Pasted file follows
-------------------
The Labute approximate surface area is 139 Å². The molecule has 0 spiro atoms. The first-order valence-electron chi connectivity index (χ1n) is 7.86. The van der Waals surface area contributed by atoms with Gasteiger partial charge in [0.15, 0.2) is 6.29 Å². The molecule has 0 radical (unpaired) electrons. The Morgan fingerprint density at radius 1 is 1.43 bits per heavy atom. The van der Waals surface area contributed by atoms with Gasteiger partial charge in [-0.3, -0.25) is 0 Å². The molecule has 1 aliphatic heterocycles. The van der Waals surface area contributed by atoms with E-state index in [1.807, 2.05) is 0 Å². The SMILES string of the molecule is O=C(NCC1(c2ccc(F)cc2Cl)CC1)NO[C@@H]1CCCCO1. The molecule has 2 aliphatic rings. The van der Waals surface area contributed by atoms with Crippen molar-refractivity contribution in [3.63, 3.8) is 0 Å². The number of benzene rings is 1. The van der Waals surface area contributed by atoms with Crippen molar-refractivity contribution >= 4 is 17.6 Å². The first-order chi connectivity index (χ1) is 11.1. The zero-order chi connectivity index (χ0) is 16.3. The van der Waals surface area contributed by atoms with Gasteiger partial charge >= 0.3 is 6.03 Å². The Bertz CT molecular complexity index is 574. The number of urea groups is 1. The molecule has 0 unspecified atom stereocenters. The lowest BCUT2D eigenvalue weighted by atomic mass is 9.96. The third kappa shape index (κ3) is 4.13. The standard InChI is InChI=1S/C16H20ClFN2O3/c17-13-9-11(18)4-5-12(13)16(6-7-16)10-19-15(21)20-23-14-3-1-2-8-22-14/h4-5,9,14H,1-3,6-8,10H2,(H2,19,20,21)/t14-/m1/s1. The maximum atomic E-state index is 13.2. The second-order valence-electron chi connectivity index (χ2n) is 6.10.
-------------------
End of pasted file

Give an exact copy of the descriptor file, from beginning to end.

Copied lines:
The Labute approximate surface area is 139 Å². The molecule has 0 spiro atoms. The first-order valence-electron chi connectivity index (χ1n) is 7.86. The van der Waals surface area contributed by atoms with Gasteiger partial charge in [0.15, 0.2) is 6.29 Å². The molecule has 0 radical (unpaired) electrons. The Morgan fingerprint density at radius 1 is 1.43 bits per heavy atom. The van der Waals surface area contributed by atoms with Gasteiger partial charge in [-0.3, -0.25) is 0 Å². The molecule has 1 aliphatic heterocycles. The van der Waals surface area contributed by atoms with E-state index in [1.807, 2.05) is 0 Å². The SMILES string of the molecule is O=C(NCC1(c2ccc(F)cc2Cl)CC1)NO[C@@H]1CCCCO1. The molecule has 2 aliphatic rings. The van der Waals surface area contributed by atoms with Crippen molar-refractivity contribution in [3.63, 3.8) is 0 Å². The number of benzene rings is 1. The van der Waals surface area contributed by atoms with Crippen molar-refractivity contribution >= 4 is 17.6 Å². The first-order chi connectivity index (χ1) is 11.1. The zero-order chi connectivity index (χ0) is 16.3. The van der Waals surface area contributed by atoms with Gasteiger partial charge >= 0.3 is 6.03 Å². The Bertz CT molecular complexity index is 574. The number of urea groups is 1. The molecule has 0 unspecified atom stereocenters. The lowest BCUT2D eigenvalue weighted by atomic mass is 9.96. The third kappa shape index (κ3) is 4.13. The standard InChI is InChI=1S/C16H20ClFN2O3/c17-13-9-11(18)4-5-12(13)16(6-7-16)10-19-15(21)20-23-14-3-1-2-8-22-14/h4-5,9,14H,1-3,6-8,10H2,(H2,19,20,21)/t14-/m1/s1. The maximum atomic E-state index is 13.2. The second-order valence-electron chi connectivity index (χ2n) is 6.10.